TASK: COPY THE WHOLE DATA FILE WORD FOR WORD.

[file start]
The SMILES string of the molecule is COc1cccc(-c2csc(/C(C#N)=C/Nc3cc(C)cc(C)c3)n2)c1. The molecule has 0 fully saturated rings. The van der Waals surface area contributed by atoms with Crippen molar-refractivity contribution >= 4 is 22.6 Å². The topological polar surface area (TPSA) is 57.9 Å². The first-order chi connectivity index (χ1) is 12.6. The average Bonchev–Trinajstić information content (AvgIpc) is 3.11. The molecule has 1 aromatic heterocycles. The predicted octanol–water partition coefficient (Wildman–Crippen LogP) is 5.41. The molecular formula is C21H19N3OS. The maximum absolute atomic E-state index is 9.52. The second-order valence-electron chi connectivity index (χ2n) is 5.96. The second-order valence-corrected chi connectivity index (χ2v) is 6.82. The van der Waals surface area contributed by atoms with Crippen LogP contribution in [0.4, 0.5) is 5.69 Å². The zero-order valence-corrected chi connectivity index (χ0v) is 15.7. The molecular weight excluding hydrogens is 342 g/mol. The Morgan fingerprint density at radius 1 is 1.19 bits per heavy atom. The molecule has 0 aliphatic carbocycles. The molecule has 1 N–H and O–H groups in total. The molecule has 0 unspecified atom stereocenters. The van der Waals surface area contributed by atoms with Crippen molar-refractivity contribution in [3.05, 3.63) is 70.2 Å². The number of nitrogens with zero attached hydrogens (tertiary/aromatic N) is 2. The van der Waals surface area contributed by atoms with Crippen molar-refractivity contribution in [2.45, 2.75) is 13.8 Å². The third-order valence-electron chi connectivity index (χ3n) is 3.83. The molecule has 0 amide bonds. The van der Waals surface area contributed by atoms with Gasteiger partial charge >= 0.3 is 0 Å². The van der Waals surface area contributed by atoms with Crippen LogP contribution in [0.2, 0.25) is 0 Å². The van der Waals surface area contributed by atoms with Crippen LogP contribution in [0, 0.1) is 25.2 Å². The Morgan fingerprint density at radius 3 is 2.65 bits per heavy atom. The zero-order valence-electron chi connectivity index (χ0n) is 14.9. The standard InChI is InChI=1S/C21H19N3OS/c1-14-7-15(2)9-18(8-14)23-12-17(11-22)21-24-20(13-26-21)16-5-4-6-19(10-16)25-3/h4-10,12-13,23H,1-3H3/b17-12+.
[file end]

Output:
The SMILES string of the molecule is COc1cccc(-c2csc(/C(C#N)=C/Nc3cc(C)cc(C)c3)n2)c1. The molecule has 0 fully saturated rings. The van der Waals surface area contributed by atoms with Crippen molar-refractivity contribution >= 4 is 22.6 Å². The topological polar surface area (TPSA) is 57.9 Å². The first-order chi connectivity index (χ1) is 12.6. The average Bonchev–Trinajstić information content (AvgIpc) is 3.11. The molecule has 1 aromatic heterocycles. The predicted octanol–water partition coefficient (Wildman–Crippen LogP) is 5.41. The molecular formula is C21H19N3OS. The maximum absolute atomic E-state index is 9.52. The second-order valence-electron chi connectivity index (χ2n) is 5.96. The second-order valence-corrected chi connectivity index (χ2v) is 6.82. The van der Waals surface area contributed by atoms with Crippen LogP contribution in [0.4, 0.5) is 5.69 Å². The zero-order valence-corrected chi connectivity index (χ0v) is 15.7. The molecular weight excluding hydrogens is 342 g/mol. The Morgan fingerprint density at radius 1 is 1.19 bits per heavy atom. The molecule has 0 aliphatic carbocycles. The molecule has 1 N–H and O–H groups in total. The molecule has 0 unspecified atom stereocenters. The van der Waals surface area contributed by atoms with Crippen molar-refractivity contribution in [3.05, 3.63) is 70.2 Å². The number of nitrogens with zero attached hydrogens (tertiary/aromatic N) is 2. The van der Waals surface area contributed by atoms with Crippen molar-refractivity contribution in [2.45, 2.75) is 13.8 Å². The third-order valence-electron chi connectivity index (χ3n) is 3.83. The molecule has 0 amide bonds. The van der Waals surface area contributed by atoms with Gasteiger partial charge >= 0.3 is 0 Å². The van der Waals surface area contributed by atoms with Crippen LogP contribution in [0.2, 0.25) is 0 Å². The van der Waals surface area contributed by atoms with Crippen LogP contribution in [0, 0.1) is 25.2 Å². The Morgan fingerprint density at radius 3 is 2.65 bits per heavy atom. The zero-order valence-electron chi connectivity index (χ0n) is 14.9. The standard InChI is InChI=1S/C21H19N3OS/c1-14-7-15(2)9-18(8-14)23-12-17(11-22)21-24-20(13-26-21)16-5-4-6-19(10-16)25-3/h4-10,12-13,23H,1-3H3/b17-12+.